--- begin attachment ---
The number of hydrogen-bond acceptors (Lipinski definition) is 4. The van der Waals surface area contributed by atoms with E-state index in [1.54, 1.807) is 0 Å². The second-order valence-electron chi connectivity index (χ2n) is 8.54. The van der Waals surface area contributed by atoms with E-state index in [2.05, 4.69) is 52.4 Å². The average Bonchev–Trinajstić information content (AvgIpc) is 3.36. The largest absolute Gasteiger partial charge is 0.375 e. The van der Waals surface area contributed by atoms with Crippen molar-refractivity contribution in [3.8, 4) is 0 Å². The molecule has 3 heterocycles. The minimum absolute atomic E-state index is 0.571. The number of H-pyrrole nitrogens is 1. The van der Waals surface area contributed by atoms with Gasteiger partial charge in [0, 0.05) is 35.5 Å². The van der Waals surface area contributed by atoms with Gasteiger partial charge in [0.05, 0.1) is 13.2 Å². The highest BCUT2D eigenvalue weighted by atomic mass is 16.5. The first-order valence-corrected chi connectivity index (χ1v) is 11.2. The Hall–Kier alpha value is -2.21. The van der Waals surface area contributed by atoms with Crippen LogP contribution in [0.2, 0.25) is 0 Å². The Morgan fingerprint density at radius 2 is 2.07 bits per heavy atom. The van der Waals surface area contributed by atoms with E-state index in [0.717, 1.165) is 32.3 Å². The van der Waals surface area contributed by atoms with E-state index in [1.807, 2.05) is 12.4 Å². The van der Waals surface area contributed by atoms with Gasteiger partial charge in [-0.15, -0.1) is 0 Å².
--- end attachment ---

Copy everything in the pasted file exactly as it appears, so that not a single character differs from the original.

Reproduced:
The number of hydrogen-bond acceptors (Lipinski definition) is 4. The van der Waals surface area contributed by atoms with E-state index in [1.54, 1.807) is 0 Å². The second-order valence-electron chi connectivity index (χ2n) is 8.54. The van der Waals surface area contributed by atoms with E-state index in [2.05, 4.69) is 52.4 Å². The average Bonchev–Trinajstić information content (AvgIpc) is 3.36. The largest absolute Gasteiger partial charge is 0.375 e. The van der Waals surface area contributed by atoms with Crippen molar-refractivity contribution in [3.8, 4) is 0 Å². The molecule has 3 heterocycles. The minimum absolute atomic E-state index is 0.571. The number of H-pyrrole nitrogens is 1. The van der Waals surface area contributed by atoms with Gasteiger partial charge in [0, 0.05) is 35.5 Å². The van der Waals surface area contributed by atoms with Gasteiger partial charge in [0.05, 0.1) is 13.2 Å². The highest BCUT2D eigenvalue weighted by atomic mass is 16.5. The first-order valence-corrected chi connectivity index (χ1v) is 11.2. The Hall–Kier alpha value is -2.21. The van der Waals surface area contributed by atoms with Crippen LogP contribution in [0.2, 0.25) is 0 Å². The Morgan fingerprint density at radius 2 is 2.07 bits per heavy atom. The van der Waals surface area contributed by atoms with E-state index in [0.717, 1.165) is 32.3 Å². The van der Waals surface area contributed by atoms with E-state index in [1.807, 2.05) is 12.4 Å². The van der Waals surface area contributed by atoms with Gasteiger partial charge in [-0.15, -0.1) is 0 Å².